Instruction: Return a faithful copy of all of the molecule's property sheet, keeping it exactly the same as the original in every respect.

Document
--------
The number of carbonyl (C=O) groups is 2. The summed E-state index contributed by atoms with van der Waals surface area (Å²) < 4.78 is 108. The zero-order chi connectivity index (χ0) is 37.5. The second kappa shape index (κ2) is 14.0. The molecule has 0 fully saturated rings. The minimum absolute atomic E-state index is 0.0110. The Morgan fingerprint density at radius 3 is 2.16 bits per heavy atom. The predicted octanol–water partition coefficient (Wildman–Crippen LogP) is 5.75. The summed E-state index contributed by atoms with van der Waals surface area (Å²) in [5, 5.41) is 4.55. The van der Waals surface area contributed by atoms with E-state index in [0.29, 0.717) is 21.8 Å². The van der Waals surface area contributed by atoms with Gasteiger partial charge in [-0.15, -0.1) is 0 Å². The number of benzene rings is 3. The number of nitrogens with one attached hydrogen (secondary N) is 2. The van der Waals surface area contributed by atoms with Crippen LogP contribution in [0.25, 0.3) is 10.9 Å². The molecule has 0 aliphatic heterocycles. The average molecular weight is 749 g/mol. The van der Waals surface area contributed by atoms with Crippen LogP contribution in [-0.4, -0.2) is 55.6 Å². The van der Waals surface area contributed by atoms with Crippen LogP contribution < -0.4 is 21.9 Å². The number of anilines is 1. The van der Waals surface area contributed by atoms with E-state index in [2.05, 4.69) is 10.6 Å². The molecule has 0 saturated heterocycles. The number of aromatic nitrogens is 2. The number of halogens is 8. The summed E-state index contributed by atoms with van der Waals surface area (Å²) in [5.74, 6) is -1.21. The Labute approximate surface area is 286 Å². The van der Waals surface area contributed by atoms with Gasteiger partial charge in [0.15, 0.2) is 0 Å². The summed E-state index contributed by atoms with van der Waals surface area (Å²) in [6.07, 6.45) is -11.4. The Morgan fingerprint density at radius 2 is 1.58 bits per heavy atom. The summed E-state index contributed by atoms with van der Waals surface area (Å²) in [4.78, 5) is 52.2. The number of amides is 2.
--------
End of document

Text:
The number of carbonyl (C=O) groups is 2. The summed E-state index contributed by atoms with van der Waals surface area (Å²) < 4.78 is 108. The zero-order chi connectivity index (χ0) is 37.5. The second kappa shape index (κ2) is 14.0. The molecule has 0 fully saturated rings. The minimum absolute atomic E-state index is 0.0110. The Morgan fingerprint density at radius 3 is 2.16 bits per heavy atom. The predicted octanol–water partition coefficient (Wildman–Crippen LogP) is 5.75. The summed E-state index contributed by atoms with van der Waals surface area (Å²) in [5, 5.41) is 4.55. The van der Waals surface area contributed by atoms with E-state index in [0.29, 0.717) is 21.8 Å². The van der Waals surface area contributed by atoms with Gasteiger partial charge in [-0.15, -0.1) is 0 Å². The number of benzene rings is 3. The number of nitrogens with one attached hydrogen (secondary N) is 2. The van der Waals surface area contributed by atoms with Crippen LogP contribution in [0.25, 0.3) is 10.9 Å². The molecule has 0 aliphatic heterocycles. The average molecular weight is 749 g/mol. The van der Waals surface area contributed by atoms with Crippen LogP contribution in [-0.4, -0.2) is 55.6 Å². The van der Waals surface area contributed by atoms with Crippen LogP contribution < -0.4 is 21.9 Å². The number of anilines is 1. The van der Waals surface area contributed by atoms with E-state index in [2.05, 4.69) is 10.6 Å². The molecule has 0 saturated heterocycles. The number of aromatic nitrogens is 2. The number of halogens is 8. The summed E-state index contributed by atoms with van der Waals surface area (Å²) in [5.74, 6) is -1.21. The Labute approximate surface area is 286 Å². The van der Waals surface area contributed by atoms with Gasteiger partial charge in [0.15, 0.2) is 0 Å². The summed E-state index contributed by atoms with van der Waals surface area (Å²) in [6.07, 6.45) is -11.4. The Morgan fingerprint density at radius 2 is 1.58 bits per heavy atom. The summed E-state index contributed by atoms with van der Waals surface area (Å²) in [4.78, 5) is 52.2. The number of amides is 2.